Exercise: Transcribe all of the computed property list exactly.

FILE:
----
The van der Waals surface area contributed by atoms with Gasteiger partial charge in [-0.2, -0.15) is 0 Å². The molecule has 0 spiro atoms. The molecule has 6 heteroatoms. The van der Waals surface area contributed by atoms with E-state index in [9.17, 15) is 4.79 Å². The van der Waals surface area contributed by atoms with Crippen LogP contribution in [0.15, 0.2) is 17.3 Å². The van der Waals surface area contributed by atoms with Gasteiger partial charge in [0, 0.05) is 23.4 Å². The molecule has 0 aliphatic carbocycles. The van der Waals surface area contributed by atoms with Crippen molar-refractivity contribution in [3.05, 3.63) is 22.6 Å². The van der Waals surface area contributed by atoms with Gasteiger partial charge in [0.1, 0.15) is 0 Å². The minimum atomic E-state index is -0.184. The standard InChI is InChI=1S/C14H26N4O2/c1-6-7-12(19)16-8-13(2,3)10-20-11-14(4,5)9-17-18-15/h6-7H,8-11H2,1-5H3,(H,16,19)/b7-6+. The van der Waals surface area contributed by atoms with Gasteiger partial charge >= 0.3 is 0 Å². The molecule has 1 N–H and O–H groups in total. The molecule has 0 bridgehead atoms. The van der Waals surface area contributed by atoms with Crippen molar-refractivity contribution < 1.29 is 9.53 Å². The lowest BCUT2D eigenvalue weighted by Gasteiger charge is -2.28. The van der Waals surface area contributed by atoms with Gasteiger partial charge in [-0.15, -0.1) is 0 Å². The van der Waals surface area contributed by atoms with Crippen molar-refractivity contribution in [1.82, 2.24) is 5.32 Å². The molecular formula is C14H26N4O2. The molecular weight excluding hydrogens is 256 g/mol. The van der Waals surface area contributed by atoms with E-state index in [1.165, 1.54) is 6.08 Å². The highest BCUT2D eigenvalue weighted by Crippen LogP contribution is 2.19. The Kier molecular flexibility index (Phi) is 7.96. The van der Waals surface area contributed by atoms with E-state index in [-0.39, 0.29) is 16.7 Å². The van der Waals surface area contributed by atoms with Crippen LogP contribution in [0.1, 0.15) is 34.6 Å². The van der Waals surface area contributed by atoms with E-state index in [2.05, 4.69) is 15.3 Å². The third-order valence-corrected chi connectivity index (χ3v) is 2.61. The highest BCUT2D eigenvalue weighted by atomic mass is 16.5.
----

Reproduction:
The van der Waals surface area contributed by atoms with Gasteiger partial charge in [-0.2, -0.15) is 0 Å². The molecule has 0 spiro atoms. The molecule has 6 heteroatoms. The van der Waals surface area contributed by atoms with E-state index in [9.17, 15) is 4.79 Å². The van der Waals surface area contributed by atoms with Crippen LogP contribution in [0.15, 0.2) is 17.3 Å². The van der Waals surface area contributed by atoms with Gasteiger partial charge in [0, 0.05) is 23.4 Å². The molecule has 0 aliphatic carbocycles. The van der Waals surface area contributed by atoms with Crippen molar-refractivity contribution in [3.05, 3.63) is 22.6 Å². The van der Waals surface area contributed by atoms with Gasteiger partial charge in [0.1, 0.15) is 0 Å². The minimum atomic E-state index is -0.184. The standard InChI is InChI=1S/C14H26N4O2/c1-6-7-12(19)16-8-13(2,3)10-20-11-14(4,5)9-17-18-15/h6-7H,8-11H2,1-5H3,(H,16,19)/b7-6+. The van der Waals surface area contributed by atoms with Gasteiger partial charge >= 0.3 is 0 Å². The molecule has 1 N–H and O–H groups in total. The molecule has 0 bridgehead atoms. The van der Waals surface area contributed by atoms with Crippen molar-refractivity contribution < 1.29 is 9.53 Å². The lowest BCUT2D eigenvalue weighted by Gasteiger charge is -2.28. The van der Waals surface area contributed by atoms with Gasteiger partial charge in [-0.15, -0.1) is 0 Å². The van der Waals surface area contributed by atoms with Crippen molar-refractivity contribution in [1.82, 2.24) is 5.32 Å². The molecular formula is C14H26N4O2. The molecular weight excluding hydrogens is 256 g/mol. The van der Waals surface area contributed by atoms with E-state index in [1.165, 1.54) is 6.08 Å². The highest BCUT2D eigenvalue weighted by Crippen LogP contribution is 2.19. The Kier molecular flexibility index (Phi) is 7.96. The van der Waals surface area contributed by atoms with E-state index in [-0.39, 0.29) is 16.7 Å². The van der Waals surface area contributed by atoms with Crippen LogP contribution in [0.1, 0.15) is 34.6 Å². The van der Waals surface area contributed by atoms with E-state index in [2.05, 4.69) is 15.3 Å². The third-order valence-corrected chi connectivity index (χ3v) is 2.61. The highest BCUT2D eigenvalue weighted by atomic mass is 16.5.